Of course, Democrats are not immune from the NRA’s influence. This summer, 17 House Democrats recently voted in favor of criminal contempt for Attorney General Eric Holder for his oversight of ‘Operation Fast and Furious’. Not surprisingly, each of them received campaign contributions from the NRA in the previous two election cycles.
At the top of the gun rights food-chain is the NRA’s Wayne LaPierre. It is hard to know if he’s mentally unstable but he’s certainly crazy like a fox (and Fox News). For example, LaPierre gave a speech earlier this year to the Conservative Political Action Conference in Washington in which he said that President Obama was part of a “conspiracy to ensure re-election by lulling gun owners to sleep.”
LaPierre added: “All that first term, lip service to gun owners is just part of a massive Obama conspiracy to deceive voters and hide his true intentions to destroy the Second Amendment during his second term.” He also warned that everything that “gun owners across America have fought to achieve over the past three decades could be lost” if Obama won a second term.
Well, Obama did win a second term. In a statement soon after the Connecticut massacre, Obama called for “meaningful action” to curb gun violence. “Meaningful action” does not mean educating young people about bullying and violence. It does not mean instructing gun owners to be more responsible. It does not mean, as Mike Huckabee suggested on Friday, restoring God in our schools. It means pushing for strong gun control laws.
If Obama does take this kind of leadership, he will have the backing of an overwhelming proportion of Americans who support stricter guns laws. For example, 82% of Americans support limiting the sales of military-style assault weapons. Also, 87% of Americans support background checks on private sales of guns, including sales at gun shows. And 79% support requiring a police permit before the purchase of a gun. A majority of Americans oppose the NRA’s top federal legislative priority—national reciprocity for concealed carry permits—which would allow people to enter any state with a concealed, loaded gun even if they fail to meet local permitting requirements. Not surprising, almost all (94%) police chiefs favor requiring criminal background checks for all handgun sales.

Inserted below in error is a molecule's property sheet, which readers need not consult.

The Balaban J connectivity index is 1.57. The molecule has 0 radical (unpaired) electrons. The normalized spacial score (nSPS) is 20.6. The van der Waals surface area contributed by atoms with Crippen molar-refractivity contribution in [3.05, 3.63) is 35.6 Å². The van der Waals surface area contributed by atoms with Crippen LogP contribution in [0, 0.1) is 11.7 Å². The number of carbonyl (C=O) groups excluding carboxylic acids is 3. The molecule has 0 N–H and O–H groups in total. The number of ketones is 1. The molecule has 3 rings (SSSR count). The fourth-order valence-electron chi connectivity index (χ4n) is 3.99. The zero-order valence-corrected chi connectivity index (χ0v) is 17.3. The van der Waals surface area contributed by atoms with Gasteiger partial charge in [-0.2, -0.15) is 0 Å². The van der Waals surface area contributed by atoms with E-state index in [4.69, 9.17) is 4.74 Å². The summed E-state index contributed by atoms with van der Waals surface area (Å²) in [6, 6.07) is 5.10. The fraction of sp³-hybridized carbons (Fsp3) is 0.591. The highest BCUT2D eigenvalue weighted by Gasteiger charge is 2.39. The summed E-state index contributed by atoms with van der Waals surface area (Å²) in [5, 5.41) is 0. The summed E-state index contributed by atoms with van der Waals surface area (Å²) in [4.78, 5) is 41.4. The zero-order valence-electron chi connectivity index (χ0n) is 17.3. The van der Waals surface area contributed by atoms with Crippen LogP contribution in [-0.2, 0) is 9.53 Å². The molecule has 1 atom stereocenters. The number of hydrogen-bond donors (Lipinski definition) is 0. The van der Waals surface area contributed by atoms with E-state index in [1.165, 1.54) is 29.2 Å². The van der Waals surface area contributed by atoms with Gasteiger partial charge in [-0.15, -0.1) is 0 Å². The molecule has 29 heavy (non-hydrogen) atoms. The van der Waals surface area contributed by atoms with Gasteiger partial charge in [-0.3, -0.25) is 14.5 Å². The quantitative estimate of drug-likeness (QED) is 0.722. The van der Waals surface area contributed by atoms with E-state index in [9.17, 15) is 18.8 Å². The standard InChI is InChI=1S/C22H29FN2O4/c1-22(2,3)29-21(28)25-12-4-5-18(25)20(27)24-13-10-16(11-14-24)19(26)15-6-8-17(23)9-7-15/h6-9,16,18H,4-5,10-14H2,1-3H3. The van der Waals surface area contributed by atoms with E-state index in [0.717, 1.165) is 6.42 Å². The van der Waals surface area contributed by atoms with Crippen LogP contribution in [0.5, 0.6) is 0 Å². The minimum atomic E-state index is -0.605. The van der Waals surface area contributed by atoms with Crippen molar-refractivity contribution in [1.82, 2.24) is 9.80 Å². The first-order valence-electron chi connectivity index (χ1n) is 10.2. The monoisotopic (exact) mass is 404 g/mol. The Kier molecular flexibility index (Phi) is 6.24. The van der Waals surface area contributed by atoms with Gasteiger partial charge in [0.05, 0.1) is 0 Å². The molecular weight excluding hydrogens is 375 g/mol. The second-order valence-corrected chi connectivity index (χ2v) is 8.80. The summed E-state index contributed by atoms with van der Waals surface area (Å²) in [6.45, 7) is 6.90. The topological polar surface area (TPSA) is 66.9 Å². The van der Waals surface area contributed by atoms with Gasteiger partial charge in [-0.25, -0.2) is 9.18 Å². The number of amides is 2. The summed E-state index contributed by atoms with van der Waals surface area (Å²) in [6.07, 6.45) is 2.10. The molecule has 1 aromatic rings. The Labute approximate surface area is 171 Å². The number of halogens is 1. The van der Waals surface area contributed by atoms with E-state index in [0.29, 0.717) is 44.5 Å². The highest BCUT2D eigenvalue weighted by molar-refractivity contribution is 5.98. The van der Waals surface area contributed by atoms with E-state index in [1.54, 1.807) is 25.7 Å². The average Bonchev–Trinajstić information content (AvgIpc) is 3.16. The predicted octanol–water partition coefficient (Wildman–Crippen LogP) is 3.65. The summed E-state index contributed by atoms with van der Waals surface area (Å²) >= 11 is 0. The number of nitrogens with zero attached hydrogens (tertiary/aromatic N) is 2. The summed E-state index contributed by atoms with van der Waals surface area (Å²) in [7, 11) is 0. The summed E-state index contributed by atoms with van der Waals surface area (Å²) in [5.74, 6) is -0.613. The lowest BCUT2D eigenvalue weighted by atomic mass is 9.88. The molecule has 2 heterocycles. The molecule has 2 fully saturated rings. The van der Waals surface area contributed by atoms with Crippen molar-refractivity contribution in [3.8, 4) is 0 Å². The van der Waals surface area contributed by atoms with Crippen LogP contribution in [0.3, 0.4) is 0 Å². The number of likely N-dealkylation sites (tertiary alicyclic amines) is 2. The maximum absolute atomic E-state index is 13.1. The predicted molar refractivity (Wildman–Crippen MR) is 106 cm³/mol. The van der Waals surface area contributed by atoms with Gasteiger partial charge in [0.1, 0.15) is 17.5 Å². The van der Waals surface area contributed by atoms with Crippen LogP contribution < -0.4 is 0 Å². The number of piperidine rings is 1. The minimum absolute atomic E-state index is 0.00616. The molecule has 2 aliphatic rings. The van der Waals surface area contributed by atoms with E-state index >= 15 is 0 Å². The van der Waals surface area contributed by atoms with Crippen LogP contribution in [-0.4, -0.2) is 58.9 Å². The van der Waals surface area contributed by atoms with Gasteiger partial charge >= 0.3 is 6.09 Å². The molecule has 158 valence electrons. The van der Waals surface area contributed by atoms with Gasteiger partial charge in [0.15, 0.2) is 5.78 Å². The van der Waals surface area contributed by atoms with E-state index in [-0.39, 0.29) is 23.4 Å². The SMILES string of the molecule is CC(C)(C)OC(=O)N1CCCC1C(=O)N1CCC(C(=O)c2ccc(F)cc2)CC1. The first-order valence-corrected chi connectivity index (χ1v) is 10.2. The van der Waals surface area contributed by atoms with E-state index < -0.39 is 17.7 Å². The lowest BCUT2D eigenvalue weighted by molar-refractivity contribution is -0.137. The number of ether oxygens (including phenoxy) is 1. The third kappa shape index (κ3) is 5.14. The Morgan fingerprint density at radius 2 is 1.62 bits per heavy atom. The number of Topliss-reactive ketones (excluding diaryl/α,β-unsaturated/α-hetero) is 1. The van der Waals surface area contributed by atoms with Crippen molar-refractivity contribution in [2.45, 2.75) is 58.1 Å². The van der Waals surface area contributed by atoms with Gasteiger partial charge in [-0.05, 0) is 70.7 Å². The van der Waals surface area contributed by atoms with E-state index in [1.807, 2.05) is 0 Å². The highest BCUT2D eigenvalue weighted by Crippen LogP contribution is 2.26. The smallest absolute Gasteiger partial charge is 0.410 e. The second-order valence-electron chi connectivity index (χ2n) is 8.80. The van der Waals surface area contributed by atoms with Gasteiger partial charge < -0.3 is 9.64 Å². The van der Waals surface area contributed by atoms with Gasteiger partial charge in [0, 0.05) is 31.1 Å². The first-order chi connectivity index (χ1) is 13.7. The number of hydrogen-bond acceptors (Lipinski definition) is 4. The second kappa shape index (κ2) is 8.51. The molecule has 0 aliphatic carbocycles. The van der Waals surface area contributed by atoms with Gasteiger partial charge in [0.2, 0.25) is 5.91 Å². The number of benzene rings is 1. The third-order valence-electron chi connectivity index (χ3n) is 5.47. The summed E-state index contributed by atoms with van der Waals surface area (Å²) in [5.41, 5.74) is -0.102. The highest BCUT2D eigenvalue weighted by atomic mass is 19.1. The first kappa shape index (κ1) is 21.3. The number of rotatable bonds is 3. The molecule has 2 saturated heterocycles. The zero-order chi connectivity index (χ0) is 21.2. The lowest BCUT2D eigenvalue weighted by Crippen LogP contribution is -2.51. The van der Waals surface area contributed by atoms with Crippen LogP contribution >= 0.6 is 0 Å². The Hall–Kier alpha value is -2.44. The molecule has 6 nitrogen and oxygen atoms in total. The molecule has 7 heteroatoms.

Although the NRA likes to portray itself as representing grassroots gun owners, the bulk of its money comes from gun manufacturers. LaPierre does not speak for America’s gun owners. He is a corporate lobbyist. In fact, a majority of gun owners support stricter gun laws.
Every American grieves for the families and friends of the people killed and injured in the Connecticut shooting. But until we tame the power of the NRA, we can expect more killings like this, as well as the deadly daily diet of murders throughout America committed by angry and in some cases crazy gun-toting people whose “freedom” to own weapons of mass destruction LaPierre defends.
Peter Dreier is E.P. Clapp Distinguished Professor of Politics, and director of the Urban & Environmental Policy program, at Occidental College. His most recent book is The 100 Greatest Americans of the 20th Century: A Social Justice Hall of Fame (2012, Nation Books). Other books include: Place Matters: Metropolitics for the 21st Century and The Next Los Angeles: The Struggle for a Livable City. He writes regularly for the Los Angeles Times, The Nation, and American Prospect.